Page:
“A Blessing to One Another: Pope John Paul II and the Jewish People.” Angelenos can explore the legacy of one of the Catholic Church’s most beloved popes in a new Skirball Cultural Center exhibition. Through artifacts, photographs and audiovisual recordings that first appeared at Cincinnati’s Xavier University only weeks after the pope’s death in 2005, visitors can explore the life of Pope John Paul II and the historical and personal circumstances that led him to aggressively reach out to Jews worldwide. Pope John Paul II was the first pontiff to enter a synagogue, recognize the State of Israel and formally apologize for the Catholic Church’s past treatment of the Jewish people. The Skirball will also offer several public programs related to the exhibition: an adult-education course on “Jesus and Judaism” and film adaptations of biblical epics, among others. Through Jan. 4. $10 (general admission), free to all on Thursdays. Skirball Cultural Center, 2701 N. Sepulveda Blvd., Los Angeles. (310) 440-4500. ” target=”_blank”>http://www.thenewlatc.com.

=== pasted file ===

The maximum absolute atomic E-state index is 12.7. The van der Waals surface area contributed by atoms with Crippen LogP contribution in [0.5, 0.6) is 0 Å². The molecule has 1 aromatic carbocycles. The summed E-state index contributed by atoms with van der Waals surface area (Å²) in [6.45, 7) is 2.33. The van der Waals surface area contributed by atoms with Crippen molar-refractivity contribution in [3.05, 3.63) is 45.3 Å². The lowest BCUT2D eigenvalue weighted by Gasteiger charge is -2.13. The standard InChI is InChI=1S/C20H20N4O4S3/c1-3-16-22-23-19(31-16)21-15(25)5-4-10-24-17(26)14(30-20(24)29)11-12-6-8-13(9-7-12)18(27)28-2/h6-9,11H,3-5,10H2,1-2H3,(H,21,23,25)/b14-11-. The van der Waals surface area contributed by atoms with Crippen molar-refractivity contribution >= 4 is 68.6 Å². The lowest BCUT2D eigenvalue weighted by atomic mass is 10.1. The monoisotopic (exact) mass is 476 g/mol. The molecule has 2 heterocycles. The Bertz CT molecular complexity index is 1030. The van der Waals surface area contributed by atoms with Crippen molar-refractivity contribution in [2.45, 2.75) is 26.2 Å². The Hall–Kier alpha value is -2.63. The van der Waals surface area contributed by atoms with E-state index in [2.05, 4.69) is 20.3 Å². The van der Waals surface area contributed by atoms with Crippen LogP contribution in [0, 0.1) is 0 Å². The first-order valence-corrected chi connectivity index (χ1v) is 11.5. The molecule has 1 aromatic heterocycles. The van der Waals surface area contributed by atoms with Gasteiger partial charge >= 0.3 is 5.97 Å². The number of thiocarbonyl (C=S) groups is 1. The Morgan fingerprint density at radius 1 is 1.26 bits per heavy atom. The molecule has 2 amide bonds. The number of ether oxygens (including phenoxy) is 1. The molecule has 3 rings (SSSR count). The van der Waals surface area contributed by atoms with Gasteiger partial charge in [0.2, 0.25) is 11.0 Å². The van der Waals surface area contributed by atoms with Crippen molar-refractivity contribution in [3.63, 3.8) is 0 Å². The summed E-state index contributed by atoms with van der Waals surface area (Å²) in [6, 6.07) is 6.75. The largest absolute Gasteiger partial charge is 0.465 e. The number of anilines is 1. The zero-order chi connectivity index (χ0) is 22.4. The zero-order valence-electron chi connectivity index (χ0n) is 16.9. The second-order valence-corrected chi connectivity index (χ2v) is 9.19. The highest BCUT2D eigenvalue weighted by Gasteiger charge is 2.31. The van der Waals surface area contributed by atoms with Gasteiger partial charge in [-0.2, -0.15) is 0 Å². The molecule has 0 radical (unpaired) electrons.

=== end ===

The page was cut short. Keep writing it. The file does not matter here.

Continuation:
Sat., Sept. 13
“Speech & Debate.” The town is Salem, Ore., and, as in countless other American cities, teenagers are on the prowl for like-minded adolescents via the Internet. However, the three teenagers who find one another in “Speech & Debate” don’t just bond over music, books and movies, but are linked through a sex scandal that has rocked their community. The three adolescent misfits do what anyone else would to get to the bottom of the scandal: form their school’s first speech and debate team. Check out the West Coast premiere of the play, which critics are calling “flat-out funny.” 8 p.m. Thu.-Sat., 2 p.m. Sun. Through Oct. 26. $22-$28. The Blank Theatre, 6500 Santa Monica Blvd., Los Angeles. (323) 661-9827. ” target=”_blank”>http://www.plays411.com/ragtime.

Sat., Sept. 13